As we unlock the door of a room in the former hospital building, I ask my companion how the ongoing war has been felt in Germany. “Everybody is concerned about the heating costs for the winter,” they answer. Behind the door, I have the biggest studio I have ever had to myself, albeit temporarily. Right in the middle of the space, two five-meter-high cast iron columns stand in close proximity to support a beam. The columns still stand because when the authorities wanted to demolish the building, people resisted vehemently. From the top of the columns, angels stare down, half of them praying, the other half extending their arms with compassion towards the patients who once laid below. Fixated on the missing arm of one angel, I wonder if I will be able to disregard them during my stay here. Or will I have to find a place for these sculpted angels in my own story?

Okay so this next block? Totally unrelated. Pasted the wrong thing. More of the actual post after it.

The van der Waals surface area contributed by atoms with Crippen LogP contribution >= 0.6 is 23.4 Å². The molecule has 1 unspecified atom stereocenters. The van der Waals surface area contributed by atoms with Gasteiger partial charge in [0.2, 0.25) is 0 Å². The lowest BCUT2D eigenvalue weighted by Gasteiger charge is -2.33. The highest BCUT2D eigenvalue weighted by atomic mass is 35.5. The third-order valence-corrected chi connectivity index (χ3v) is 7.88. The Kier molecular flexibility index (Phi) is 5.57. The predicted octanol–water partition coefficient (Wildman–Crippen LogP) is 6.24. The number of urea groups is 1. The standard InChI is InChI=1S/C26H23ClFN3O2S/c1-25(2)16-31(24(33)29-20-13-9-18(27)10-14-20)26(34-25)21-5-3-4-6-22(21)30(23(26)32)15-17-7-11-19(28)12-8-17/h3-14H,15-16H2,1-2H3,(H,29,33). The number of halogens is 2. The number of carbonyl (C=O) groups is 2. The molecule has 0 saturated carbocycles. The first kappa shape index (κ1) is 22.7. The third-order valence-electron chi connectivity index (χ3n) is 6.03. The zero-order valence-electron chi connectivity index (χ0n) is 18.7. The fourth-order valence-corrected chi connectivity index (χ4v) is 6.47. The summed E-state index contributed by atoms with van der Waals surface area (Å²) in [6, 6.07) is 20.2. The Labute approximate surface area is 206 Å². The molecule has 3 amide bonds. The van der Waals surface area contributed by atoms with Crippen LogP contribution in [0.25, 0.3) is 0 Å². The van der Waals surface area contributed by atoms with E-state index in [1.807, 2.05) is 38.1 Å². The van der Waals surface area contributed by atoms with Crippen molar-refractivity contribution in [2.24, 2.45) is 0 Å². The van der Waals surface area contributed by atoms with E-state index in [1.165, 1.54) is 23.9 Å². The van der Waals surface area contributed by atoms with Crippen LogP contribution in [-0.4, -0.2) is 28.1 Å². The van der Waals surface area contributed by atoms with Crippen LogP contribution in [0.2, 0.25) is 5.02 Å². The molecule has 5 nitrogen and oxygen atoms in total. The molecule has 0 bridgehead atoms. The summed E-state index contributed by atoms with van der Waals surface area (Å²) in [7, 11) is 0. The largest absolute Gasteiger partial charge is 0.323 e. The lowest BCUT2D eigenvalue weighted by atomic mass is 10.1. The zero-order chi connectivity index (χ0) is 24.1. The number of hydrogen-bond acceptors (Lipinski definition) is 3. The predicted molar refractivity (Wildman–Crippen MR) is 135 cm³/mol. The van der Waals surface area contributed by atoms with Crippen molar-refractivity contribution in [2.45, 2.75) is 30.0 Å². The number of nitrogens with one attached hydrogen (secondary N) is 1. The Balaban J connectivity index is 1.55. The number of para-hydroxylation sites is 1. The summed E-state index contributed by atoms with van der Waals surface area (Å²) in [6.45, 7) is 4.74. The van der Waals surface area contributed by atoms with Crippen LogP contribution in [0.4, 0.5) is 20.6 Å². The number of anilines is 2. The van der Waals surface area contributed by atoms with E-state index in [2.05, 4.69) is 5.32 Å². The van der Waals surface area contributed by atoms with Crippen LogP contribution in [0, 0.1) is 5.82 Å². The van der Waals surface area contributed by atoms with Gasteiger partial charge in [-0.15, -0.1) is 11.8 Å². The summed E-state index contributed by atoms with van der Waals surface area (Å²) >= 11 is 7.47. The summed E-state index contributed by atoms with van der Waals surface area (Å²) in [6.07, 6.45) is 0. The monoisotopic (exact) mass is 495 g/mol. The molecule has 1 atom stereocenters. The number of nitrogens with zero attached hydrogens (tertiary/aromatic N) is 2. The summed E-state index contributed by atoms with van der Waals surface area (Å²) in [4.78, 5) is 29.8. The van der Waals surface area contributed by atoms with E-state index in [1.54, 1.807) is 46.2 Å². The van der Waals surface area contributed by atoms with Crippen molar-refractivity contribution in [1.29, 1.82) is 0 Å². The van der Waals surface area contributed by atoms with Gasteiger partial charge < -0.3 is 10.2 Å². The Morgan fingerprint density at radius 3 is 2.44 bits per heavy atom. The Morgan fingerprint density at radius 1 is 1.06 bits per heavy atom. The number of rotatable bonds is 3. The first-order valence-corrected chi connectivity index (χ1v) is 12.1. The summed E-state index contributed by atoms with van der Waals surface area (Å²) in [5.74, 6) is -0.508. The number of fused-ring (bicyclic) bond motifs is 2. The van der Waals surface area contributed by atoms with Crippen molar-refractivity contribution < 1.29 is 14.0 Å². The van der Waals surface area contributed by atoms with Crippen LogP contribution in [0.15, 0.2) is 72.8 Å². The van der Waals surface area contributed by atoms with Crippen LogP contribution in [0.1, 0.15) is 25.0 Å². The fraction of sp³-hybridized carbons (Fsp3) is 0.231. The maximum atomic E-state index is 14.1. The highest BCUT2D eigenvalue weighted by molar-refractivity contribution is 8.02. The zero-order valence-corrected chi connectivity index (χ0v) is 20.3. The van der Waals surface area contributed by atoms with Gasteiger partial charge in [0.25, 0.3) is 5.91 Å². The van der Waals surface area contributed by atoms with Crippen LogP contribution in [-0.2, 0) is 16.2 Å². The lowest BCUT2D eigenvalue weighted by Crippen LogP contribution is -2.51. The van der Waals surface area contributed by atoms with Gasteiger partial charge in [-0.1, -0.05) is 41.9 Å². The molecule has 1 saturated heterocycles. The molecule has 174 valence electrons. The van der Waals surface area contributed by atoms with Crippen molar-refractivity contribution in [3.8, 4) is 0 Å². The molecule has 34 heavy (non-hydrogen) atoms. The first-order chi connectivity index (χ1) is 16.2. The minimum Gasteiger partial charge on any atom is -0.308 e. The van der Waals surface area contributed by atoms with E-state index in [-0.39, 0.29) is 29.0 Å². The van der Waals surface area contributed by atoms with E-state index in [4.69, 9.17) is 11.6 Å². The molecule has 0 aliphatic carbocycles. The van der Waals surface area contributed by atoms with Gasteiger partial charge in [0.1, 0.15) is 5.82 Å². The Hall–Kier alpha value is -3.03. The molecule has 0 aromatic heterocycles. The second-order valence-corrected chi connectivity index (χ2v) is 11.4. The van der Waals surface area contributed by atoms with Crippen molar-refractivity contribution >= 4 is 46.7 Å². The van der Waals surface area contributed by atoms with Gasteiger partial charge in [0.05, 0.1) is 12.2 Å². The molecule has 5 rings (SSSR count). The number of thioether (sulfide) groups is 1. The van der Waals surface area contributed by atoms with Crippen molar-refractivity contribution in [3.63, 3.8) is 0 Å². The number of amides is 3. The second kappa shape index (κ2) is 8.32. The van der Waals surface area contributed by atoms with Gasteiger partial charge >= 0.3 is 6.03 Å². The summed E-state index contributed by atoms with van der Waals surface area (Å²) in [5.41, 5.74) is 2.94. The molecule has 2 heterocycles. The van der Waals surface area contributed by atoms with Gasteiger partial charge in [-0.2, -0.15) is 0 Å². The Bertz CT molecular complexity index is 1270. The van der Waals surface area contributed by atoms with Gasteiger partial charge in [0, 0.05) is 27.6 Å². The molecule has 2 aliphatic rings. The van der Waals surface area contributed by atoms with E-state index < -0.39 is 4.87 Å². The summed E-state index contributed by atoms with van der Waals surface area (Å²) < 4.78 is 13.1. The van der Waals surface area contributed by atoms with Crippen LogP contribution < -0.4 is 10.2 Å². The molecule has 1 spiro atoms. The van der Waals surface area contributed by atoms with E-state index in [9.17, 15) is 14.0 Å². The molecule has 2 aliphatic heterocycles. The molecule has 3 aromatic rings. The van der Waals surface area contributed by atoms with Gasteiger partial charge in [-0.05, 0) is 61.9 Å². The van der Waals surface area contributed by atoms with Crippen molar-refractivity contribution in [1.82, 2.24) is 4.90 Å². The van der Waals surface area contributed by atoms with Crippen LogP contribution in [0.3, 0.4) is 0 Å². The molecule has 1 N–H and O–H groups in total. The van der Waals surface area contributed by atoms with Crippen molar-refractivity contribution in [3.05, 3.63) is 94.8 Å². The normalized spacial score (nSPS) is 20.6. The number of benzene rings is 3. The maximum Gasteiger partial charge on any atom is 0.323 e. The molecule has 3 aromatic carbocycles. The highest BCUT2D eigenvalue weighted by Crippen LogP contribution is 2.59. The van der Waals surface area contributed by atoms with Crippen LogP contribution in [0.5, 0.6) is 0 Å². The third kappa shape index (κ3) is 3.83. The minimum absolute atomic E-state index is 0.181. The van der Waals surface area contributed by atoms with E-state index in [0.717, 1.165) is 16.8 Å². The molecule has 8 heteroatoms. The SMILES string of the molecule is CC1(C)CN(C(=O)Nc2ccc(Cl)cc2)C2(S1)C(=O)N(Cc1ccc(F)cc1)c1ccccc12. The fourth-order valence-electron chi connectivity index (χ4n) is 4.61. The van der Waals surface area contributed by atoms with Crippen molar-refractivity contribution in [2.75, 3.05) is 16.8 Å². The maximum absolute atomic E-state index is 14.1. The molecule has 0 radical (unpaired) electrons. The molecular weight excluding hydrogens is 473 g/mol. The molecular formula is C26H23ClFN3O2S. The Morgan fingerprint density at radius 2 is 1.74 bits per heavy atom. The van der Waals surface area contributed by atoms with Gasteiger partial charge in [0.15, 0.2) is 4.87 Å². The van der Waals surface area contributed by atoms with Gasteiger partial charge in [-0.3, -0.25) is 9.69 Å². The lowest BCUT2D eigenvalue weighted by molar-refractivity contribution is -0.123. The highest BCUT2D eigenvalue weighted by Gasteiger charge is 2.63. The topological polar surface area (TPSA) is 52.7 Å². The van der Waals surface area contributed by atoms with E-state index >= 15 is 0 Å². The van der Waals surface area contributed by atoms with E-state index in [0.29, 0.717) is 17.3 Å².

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“Daredevil” has been produced in one of the studio spaces of Kunstquartier Bethanien during an artist residency supported by the stipend of the Senate Department for Culture and Europe, made possible in the frame of a cooperation between the neue Gesellschaft für bildende Kunst (nGbK) and the Kunstraum Kreuzberg/Bethanien in Berlin as well as DEPO in Istanbul.